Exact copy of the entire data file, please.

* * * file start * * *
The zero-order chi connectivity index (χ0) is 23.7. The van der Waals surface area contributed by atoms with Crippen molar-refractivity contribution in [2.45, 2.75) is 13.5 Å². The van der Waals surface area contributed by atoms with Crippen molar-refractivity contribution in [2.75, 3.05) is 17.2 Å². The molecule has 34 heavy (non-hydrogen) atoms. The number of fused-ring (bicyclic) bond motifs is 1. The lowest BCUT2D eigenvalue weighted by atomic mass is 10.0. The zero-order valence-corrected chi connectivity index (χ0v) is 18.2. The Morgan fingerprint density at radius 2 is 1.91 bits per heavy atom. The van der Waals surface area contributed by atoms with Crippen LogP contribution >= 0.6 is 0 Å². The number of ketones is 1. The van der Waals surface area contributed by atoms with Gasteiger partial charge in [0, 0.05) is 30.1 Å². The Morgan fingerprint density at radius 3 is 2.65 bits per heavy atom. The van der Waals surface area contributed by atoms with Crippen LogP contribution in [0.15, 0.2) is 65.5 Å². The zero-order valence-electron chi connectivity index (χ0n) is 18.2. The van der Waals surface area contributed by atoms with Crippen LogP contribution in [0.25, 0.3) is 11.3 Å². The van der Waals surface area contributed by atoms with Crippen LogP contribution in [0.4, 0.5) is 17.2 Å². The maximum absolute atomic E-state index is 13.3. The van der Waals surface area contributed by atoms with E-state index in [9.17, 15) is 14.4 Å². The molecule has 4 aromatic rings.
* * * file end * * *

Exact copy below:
The zero-order chi connectivity index (χ0) is 23.7. The van der Waals surface area contributed by atoms with Crippen molar-refractivity contribution in [2.45, 2.75) is 13.5 Å². The van der Waals surface area contributed by atoms with Crippen molar-refractivity contribution in [2.75, 3.05) is 17.2 Å². The molecule has 34 heavy (non-hydrogen) atoms. The number of fused-ring (bicyclic) bond motifs is 1. The lowest BCUT2D eigenvalue weighted by atomic mass is 10.0. The zero-order valence-corrected chi connectivity index (χ0v) is 18.2. The Morgan fingerprint density at radius 2 is 1.91 bits per heavy atom. The van der Waals surface area contributed by atoms with Crippen LogP contribution >= 0.6 is 0 Å². The number of ketones is 1. The van der Waals surface area contributed by atoms with Gasteiger partial charge in [0, 0.05) is 30.1 Å². The Morgan fingerprint density at radius 3 is 2.65 bits per heavy atom. The van der Waals surface area contributed by atoms with Crippen LogP contribution in [0.15, 0.2) is 65.5 Å². The zero-order valence-electron chi connectivity index (χ0n) is 18.2. The van der Waals surface area contributed by atoms with Crippen LogP contribution in [0.25, 0.3) is 11.3 Å². The van der Waals surface area contributed by atoms with Crippen LogP contribution in [0.4, 0.5) is 17.2 Å². The maximum absolute atomic E-state index is 13.3. The van der Waals surface area contributed by atoms with E-state index in [9.17, 15) is 14.4 Å². The molecule has 4 aromatic rings.